Ain’t Got No Respect
Salaries keep going up; respect keeps going down. Teachers are responding with their feet, leaving classrooms after just a few years. What is going on?
Fifty years ago teachers were paid only $3,500 a year. Yes, that was a year! Some school systems did not spread the money out over twelve months so teachers had to budget carefully to cover the two summer months. And most took a second job during that time.
But they took the job and they STAYED. Common wisdom was, it doesn’t pay much, the benefits and retirement plan are good, the kids are fun and what we do is important.
It is that last item, what we do is important, that kept teachers coming back year after year sometimes teaching several generations of children in the same family. So what has happened to change all that especially now that salaries are quite respectable, and the benefits are still pretty good.
Well, in the olden days you didn’t make all that much money but when a teacher spoke, even B.F. Hutton listened. Parents told kids, “I better not hear you got into trouble at school because you will get into double trouble when you get home.” Kids knew that. They also knew, “don’t make me call your mother” was a threat to be reckoned with.
Not so any more. Now students are openly disrespectful to teachers. Parents challenge school staff for on any disciplinary consequence. Every issue becomes a legal one with both sides contacting lawyers. Principals tell teachers do NOT send children to the office. School systems tell teachers do NOT suspend a student unless they do something that is really egregious- like setting a fire, bringing a weapon to school, selling drugs.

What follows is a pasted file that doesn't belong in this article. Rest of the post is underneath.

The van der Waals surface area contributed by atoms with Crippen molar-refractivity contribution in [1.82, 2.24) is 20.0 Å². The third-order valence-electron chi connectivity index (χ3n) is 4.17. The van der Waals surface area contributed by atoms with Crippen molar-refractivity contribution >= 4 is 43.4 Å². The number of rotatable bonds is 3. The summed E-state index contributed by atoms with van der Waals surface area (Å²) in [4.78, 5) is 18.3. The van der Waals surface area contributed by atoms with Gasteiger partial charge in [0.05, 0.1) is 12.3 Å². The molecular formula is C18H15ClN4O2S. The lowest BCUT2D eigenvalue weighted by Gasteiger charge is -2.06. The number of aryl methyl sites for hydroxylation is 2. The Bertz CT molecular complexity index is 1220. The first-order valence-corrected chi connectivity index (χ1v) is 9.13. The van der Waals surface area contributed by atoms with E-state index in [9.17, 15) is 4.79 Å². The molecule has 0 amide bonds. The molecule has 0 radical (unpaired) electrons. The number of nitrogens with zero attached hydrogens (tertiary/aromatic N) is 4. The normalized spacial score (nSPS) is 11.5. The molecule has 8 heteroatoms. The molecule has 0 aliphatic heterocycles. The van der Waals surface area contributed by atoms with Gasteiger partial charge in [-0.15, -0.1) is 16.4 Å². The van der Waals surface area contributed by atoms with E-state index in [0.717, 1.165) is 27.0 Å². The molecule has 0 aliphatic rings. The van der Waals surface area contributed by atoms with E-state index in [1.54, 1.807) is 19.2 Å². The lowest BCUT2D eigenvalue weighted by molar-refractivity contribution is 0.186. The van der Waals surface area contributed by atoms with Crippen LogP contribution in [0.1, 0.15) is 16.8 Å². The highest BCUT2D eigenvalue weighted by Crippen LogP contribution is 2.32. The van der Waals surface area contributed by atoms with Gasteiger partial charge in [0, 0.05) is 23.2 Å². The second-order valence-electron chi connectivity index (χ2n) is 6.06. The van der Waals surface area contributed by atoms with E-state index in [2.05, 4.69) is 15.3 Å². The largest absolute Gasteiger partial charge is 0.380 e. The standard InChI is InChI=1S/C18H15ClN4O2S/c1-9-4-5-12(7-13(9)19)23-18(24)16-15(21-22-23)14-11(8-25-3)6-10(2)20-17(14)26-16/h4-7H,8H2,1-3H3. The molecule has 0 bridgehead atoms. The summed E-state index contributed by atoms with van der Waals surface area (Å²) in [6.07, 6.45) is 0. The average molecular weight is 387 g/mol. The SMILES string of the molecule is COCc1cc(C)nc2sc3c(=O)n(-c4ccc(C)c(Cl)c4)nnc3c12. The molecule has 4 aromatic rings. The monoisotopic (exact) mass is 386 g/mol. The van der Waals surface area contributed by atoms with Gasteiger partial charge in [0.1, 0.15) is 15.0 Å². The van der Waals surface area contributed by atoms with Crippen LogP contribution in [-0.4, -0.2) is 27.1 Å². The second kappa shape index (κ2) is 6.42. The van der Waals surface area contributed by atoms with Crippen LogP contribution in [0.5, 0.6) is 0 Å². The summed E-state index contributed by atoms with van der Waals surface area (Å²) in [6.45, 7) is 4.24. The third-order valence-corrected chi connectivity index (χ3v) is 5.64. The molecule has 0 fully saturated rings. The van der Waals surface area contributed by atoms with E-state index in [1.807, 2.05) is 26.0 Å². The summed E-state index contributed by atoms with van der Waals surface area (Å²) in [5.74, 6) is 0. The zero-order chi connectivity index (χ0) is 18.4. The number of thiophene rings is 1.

If that weren’t bad enough a teacher’s professional ability to run a classroom has been taken away. It started when elementary teachers were told what teaching method to use to teach reading. Didn’t matter how the kids learned, this is how we are teaching reading. Used to be a teacher closed her classroom door and taught her class. If needed she took time off to talk about a dying pet, a pending divorce or a lost love. Now there are pacing guides that leave no room for humanity nor for teacher decision making. How quickly or slowly teachers move through the content is decided some place far from a teacher's classroom. Sort of like the Ford assembly line. And then there is the content. In its infinite wisdom, schools used a curricula that was appropriate to the sphere in which the kids lived. Curriculum has now been homogenized to align with those God-awful standardized tests that are setting the standard for education nationwide.
With kids revolting, school administrators dictating, is it any wonder there isn’t enough money to put up with all that. Maybe when teaching becomes a profession again, teachers will come back and stay.